This is an interview piece with the Millet Sisters, a group of small-scale women farmers from India.
We are excited to kick off our series of publications on millets in honour of the International Year of Millets (IYM). We are collaborating with the All-India Millet Sisters Network, a dedicated network of women who promote indigenous farming practices, millet cultivation in India, and women’s rights. Our team at SIANI had the opportunity to speak with a group of women farmers from Pastapur, Telangana, India, about their experiences.
Millets are a valuable crop with economic, environmental, and social benefits. These heritage grains have great potential as a sustainable and nutritious food source and are often undervalued. By supporting millet farming, we can improve the livelihoods of small farmers, especially women and their families, by boosting income and ensuring food and nutritional security. Additionally, millets naturally enrich soil by adding nitrogen.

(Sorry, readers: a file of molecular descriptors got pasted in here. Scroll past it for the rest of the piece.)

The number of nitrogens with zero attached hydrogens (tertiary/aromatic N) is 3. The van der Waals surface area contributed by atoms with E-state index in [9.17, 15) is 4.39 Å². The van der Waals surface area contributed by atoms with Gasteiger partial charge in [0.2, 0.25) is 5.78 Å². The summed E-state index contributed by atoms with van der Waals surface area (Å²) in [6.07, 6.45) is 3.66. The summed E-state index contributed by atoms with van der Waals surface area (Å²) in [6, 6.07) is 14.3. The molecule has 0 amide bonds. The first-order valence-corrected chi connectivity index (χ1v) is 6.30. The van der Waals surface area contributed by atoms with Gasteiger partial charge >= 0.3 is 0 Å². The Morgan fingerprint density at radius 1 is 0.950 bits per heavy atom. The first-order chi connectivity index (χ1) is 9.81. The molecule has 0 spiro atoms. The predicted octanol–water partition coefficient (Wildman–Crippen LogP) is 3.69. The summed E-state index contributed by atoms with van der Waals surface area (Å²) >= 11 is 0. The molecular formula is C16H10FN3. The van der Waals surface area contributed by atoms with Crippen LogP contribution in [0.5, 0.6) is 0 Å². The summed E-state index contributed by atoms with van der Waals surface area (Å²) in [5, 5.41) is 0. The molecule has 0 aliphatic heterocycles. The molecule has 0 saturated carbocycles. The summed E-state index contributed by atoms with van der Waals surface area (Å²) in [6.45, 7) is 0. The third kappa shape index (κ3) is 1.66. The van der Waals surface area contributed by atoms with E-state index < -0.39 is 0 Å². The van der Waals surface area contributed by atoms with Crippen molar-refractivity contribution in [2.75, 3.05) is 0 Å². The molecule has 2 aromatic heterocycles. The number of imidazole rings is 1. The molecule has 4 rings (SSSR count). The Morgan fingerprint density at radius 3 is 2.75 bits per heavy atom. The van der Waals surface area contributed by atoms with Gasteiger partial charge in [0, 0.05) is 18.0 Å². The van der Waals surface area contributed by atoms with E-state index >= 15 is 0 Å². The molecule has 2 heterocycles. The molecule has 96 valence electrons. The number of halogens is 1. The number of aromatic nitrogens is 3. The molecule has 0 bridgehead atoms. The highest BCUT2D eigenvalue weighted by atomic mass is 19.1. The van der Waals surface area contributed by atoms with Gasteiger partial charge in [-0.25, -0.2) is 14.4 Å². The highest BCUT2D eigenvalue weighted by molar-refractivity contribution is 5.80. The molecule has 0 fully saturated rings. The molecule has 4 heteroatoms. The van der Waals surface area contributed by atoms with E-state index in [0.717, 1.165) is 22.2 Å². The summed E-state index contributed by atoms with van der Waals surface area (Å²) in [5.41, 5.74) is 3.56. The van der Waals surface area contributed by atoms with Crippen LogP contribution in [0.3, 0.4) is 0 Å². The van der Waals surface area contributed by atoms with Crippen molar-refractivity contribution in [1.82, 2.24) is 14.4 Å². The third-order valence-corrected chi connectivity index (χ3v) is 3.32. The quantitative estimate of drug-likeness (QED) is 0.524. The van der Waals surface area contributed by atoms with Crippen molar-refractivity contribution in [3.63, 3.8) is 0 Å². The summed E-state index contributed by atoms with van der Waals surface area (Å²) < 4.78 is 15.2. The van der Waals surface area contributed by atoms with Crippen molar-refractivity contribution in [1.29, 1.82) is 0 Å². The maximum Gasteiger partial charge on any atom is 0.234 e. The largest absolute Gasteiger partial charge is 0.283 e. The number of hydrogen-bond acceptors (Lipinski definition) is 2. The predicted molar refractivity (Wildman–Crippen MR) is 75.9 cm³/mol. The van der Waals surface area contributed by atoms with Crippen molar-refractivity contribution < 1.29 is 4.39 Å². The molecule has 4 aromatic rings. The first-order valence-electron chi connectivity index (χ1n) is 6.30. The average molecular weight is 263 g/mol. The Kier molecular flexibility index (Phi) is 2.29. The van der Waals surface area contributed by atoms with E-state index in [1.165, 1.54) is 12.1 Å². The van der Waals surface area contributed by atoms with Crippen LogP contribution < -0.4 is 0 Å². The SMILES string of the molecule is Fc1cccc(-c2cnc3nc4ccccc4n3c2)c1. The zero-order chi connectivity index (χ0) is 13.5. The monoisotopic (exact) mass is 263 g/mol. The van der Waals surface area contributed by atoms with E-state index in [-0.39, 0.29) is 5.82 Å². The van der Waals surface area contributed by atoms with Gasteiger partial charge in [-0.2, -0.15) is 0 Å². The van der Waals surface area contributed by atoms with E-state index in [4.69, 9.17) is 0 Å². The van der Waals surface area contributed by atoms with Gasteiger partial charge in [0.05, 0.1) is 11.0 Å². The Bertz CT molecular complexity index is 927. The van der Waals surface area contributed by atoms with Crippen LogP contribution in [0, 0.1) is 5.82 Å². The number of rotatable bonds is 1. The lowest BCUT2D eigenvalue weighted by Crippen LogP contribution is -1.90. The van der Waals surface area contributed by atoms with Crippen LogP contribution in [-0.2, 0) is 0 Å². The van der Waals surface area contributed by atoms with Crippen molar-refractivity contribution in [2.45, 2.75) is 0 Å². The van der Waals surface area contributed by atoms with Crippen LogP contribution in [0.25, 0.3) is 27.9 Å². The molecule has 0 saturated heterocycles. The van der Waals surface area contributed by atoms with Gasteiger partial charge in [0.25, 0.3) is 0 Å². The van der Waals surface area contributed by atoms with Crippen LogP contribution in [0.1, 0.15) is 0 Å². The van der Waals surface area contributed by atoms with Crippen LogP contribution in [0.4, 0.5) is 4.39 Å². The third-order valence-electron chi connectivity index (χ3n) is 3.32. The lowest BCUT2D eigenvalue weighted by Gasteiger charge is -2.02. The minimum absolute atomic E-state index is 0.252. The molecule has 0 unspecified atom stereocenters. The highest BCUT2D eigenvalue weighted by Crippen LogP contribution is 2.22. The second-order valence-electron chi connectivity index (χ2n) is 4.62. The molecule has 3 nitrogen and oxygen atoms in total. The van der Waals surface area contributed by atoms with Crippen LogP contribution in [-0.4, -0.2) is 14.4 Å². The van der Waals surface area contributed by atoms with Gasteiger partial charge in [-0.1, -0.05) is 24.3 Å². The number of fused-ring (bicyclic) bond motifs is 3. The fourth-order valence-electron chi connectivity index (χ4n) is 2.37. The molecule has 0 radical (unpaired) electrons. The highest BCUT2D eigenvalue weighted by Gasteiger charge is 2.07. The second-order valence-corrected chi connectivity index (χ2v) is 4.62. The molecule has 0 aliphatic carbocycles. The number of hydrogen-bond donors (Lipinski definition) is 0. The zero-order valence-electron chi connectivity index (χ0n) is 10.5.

“Compared to the more commonly known cereals such as wheat, rice or corn, millets are capable of growing under drought conditions, under non-irrigated conditions even in very low rainfall regimes, having a low water footprint”, explained Dr Aburto, deputy director in the nutrition and food systems division of the UN Food and Agriculture Organization.
The All-India Millet Sisters have explained that millets are not a crop but a concept for them and well-suited to dryland farmers in India, as they are naturally adapted to dry conditions. This makes them a suitable crop for regions with limited rainfall. The cultivation of crops depends primarily on the weather and soil conditions. Therefore, farmers cultivate in two seasons: Kharif with millets and the second season Rabi with peas, oats or chickpeas, India produces multiple varieties of millets, such as Pearl Millets, Sorghum, Finger Millet, Foxtail, Kodo, Barnyard, Proso, Little Millet etc. However, these women cultivate millets to keep the traditional cultivation practices alive in their region. Finger millet, unlike minor millet, which is a bit more complex and requires specific equipment, doesn’t require much water to grow, needs very little fertiliser, is rich in protein and can be intercropped.